c) wherein the ultrasound horn and/or tip delivers ultrasonic waves in combination with cryogenic energy to the target; and
d) wherein the ultrasound energy and cryogenic energy have an intensity capable of providing an analgesic effect.
17) The apparatus according to claim 16, wherein the generator and transducer generate the ultrasound energy with particular ultrasound parameters indicative of an intensity capable of providing an analgesic effect.
18) The apparatus according to claim 16, wherein the cryogenic liquid or gas source generate cryogenic energy capable of providing an analgesic effect.
19) The apparatus according to claim 16, wherein the frequency is in the range of 15 kHz-40 MHz.
20) The apparatus according to claim 16, wherein the preferred frequency is in the range of 20 kHz-60 kHz.
21) The apparatus according to claim 16, wherein the recommended frequency value is 30 kHz.
22) The apparatus according to claim 16, wherein the amplitude is at least 1 micron.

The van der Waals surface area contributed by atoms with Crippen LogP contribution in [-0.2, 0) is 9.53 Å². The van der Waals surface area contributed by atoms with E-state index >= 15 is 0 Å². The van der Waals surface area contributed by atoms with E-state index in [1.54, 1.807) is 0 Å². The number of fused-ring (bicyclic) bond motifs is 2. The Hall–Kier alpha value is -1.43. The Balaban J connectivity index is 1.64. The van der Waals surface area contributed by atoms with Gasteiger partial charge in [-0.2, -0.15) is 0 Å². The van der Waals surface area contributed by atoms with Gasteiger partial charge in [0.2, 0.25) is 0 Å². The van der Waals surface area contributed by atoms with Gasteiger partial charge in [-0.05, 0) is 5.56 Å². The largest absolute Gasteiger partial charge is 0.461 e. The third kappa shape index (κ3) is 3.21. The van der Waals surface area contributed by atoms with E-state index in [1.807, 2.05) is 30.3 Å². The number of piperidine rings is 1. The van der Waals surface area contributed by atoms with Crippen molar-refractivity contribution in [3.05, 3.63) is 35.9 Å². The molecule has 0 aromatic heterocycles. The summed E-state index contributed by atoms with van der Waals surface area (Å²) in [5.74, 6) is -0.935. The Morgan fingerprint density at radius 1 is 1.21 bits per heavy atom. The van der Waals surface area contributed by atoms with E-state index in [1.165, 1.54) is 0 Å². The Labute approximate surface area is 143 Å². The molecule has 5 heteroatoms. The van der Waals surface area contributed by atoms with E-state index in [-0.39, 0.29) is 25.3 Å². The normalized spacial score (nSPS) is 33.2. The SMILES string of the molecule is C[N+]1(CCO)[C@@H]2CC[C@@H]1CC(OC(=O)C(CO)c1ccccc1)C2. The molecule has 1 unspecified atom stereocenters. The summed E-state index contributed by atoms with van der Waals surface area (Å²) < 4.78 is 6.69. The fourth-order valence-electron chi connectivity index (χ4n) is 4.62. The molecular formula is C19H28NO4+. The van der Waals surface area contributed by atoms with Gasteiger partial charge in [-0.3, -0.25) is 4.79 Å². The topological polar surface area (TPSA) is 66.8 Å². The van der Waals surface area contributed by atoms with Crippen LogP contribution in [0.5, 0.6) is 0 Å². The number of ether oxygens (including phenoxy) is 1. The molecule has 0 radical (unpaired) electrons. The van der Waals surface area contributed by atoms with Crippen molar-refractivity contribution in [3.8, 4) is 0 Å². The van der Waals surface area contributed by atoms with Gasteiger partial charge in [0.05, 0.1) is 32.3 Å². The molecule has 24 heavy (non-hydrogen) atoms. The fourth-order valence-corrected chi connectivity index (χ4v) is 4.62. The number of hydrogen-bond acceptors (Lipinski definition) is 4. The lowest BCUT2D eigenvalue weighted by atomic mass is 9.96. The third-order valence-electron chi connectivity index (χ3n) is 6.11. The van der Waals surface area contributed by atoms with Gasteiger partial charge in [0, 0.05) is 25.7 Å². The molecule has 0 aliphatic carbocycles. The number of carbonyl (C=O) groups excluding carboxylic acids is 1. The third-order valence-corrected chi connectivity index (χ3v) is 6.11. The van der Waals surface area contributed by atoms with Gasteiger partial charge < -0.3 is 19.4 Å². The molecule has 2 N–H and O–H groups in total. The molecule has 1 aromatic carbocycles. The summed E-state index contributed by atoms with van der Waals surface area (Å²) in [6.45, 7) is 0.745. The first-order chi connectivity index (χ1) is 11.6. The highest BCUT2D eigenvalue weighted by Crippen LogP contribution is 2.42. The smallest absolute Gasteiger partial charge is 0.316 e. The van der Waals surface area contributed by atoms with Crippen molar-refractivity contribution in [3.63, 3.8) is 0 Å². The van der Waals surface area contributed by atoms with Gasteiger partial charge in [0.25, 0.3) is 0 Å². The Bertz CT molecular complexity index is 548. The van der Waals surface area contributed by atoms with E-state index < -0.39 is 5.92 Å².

23) The apparatus according to claim 16, wherein the preferred amplitude is in the range of 10 microns-250 microns.
24) The apparatus according to claim 16, wherein the most preferred amplitude is in the range of 20 microns-70 microns.
25) The apparatus according to claim 16, wherein the recommended amplitude value is 50 microns.
26) The apparatus according to claim 16, wherein the ultrasonic energy and cryogenic energy are delivered for a duration of time by using a timer based on a variety of factors such as the type of pain being treated, the source of the pain, the periodicity of the symptoms, the duration of the pain, the reaction of the patient, etc.
27) The apparatus according to claim 16, wherein the transducer, such as a Langevin transducer, contains a radiation surface having a surface area dimensioned/constructed for achieving delivery of the ultrasonic energy and cryogenic energy to the target with an intensity capable of providing an analgesic effect.
28) The apparatus according to claim 16, wherein the transducer contains a longitudinal radiation surface where the shape of the radiation surface is a sphere, a rectangular prism, a flat surface, a curved surface, or another comparable shape or combination of shapes.